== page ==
Gerald Hege (born 1948 in Davidson County, NC) was the controversial sheriff of Davidson County, North Carolina. A veteran of the Vietnam War, he became famous for his highly eccentric behavior, his internationally known television show, and eventually for the charges of corruption that led to his resignation. He is a Republican, and former head of the Davidson County Republican Party. Hege's management style as head of the Davidson County Republican Party sparked a rift that nearly split county Republicans.
Gerald Hege was elected sheriff in 1994 by a margin of 261 votes. One of his better known campaign slogans was "When I am elected Sheriff, I will wear a uniform every day and there will be no deals for anybody." After his election, all Davidson County sheriff's cars were fitted with a front license plate proclaiming "NO DEALS" in large block letters.
His personal patrol vehicle was a 1995 Chevrolet Impala with a Chevrolet Corvette engine and nitrous oxide tanks. His department lost its insurance coverage when he boasted that he had driven the vehicle at speeds of up to 140 mph. The car was referred to as "The Spider Car" because of a custom paint job featuring a Black Widow Spider and the letters "DDT." The windows of this and all other patrol cars of the force were tinted dark black.
Hege took Buford Pusser and Joe Arpaio as role models. Hege ordered all deputies to dress in paramilitary fatigues and combat boots; Hege dressed this way himself, despite the tradition of business attire for Davidson County sheriffs. Hege reinstated the use of chain gang prisoner labor. He also removed the television sets and books (except for the Bible) from the county jail. (In a sign of things to come, Hege made sure the televisions were removed in full view of the local news media.) The jail was repainted in pink with weeping blue teddy bears. Prisoners also wore color coordinated jumpsuits to identify their offense: Blue for misdemeanors, green for sex offenders, and orange for felons. The jumpsuits were striped in the old-fashioned manner as opposed to the modern solid color. Hege carried a Heckler & Koch MP5 instead of a service revolver. The sheriff also kept the robes of eight former Ku Klux Klan members whom he claimed he had convinced to retire. Hege also claimed that Mafia hitmen had a bounty on his head, as he interrupted the flow of drugs through Davidson County. These claims could not be verified.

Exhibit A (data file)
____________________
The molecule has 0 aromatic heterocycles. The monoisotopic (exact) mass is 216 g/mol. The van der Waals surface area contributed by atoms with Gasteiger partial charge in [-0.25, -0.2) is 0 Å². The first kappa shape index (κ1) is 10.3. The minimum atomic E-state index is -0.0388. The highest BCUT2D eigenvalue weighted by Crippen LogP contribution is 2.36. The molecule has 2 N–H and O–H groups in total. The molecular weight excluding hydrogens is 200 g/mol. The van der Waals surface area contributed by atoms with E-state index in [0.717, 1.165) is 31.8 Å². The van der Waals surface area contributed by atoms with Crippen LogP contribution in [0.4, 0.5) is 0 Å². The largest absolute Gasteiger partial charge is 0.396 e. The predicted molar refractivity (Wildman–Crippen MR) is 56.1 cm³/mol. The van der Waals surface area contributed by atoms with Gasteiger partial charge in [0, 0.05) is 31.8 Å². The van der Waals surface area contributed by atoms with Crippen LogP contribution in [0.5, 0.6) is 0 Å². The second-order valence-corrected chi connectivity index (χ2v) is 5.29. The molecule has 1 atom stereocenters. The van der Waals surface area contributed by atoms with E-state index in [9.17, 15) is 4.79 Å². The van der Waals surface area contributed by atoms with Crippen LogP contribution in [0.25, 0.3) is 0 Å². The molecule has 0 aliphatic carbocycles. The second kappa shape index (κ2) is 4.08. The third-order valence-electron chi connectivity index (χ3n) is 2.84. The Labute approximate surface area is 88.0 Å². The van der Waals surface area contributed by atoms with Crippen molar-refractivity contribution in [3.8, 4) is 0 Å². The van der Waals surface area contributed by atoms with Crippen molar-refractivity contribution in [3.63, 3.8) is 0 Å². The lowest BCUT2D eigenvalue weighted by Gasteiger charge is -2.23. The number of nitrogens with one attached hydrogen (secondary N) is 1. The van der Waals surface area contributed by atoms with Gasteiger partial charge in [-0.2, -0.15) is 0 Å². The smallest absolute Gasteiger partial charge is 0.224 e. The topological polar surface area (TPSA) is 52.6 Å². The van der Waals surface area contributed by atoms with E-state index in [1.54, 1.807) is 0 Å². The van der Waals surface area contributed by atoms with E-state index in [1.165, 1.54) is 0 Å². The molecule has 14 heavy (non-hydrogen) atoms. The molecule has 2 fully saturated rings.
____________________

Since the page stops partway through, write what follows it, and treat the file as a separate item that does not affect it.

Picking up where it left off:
As Hege's national fame grew, he became the star of a Court TV program titled "Inside Cell Block F." The show was filmed inside the jail, and the inmates were the studio audience. In addition, Hege appeared on "Larry King Live," "20/20" and "America's Most Wanted," as well as other programs. Rumors circulated that Hege intended to run for governor of North Carolina, though Hege denied these rumors.
After 9/11, a Christmas card sent out by the Sheriff featured him in the desert wearing a black jumpsuit, with a bloody sword and the severed head of Osama bin Laden with the title "Happy Ramadan." This incident sparked statewide controversy and an ACLU investigation.
Ostensibly to raise money for charity, Hege created a line of merchandise centered on his public persona. Hege merchandise items included posters, die-cast "spider cars," action figures, coffee mugs and barbecue sauce. All revenue from this merchandise and his TV appearances was donated to charity.
As years passed, charges of nepotism, financial irregularities, and mismanagement began to surface. On September 15, 2003, Hege was charged with 15 felonies and suspended from office. The charges were five counts of embezzlement by a public officer, five counts of obtaining property by false pretenses, two counts of obstruction of justice, one count of endeavoring to intercept oral communication, one count of aiding and abetting to endeavor to intercept oral communication and one count of aiding and abetting to obtain property by false pretenses.
Despite Hege's "No Deals" slogan, he eventually accepted a plea agreement.
Hege remains a very controversial figure since his departure from office. One of Hege's sons (Gerald Hege, Jr.) ran for the office of Sheriff of Davidson County, but was defeated in the May 2006 Republican primary.
The former sheriff had 3 years of probation, which ended on May 17, 2007 at 12:00 AM.
In September 2009, Gerald Hege again jumped into the political arena, posting signs and campaigning for the office of Sheriff of Davidson County. On Feb. 9, 2010, he officially filed to run for his previously held job. Had Hege been elected to office, being a convicted felon, he would not have been allowed to carry a gun, although he had claimed he would work to have that privilege restored. The North Carolina Supreme Court's ruling in Britt v. State, No. 488A07 on 8/28/2009 overturned the law prohibiting convicted non-violent felons from firearm possession.
However, all of these issues became moot when Hege lost the May 2010 Republican Primary to incumbent David Grice by almost 6,000 votes. Grice carried all 43 districts in Davidson County. Hege has said that he plans to run again, although the 2010 passage of an amendment to the North Carolina state constitution barring convicted felons from serving as sheriff makes another run unlikely.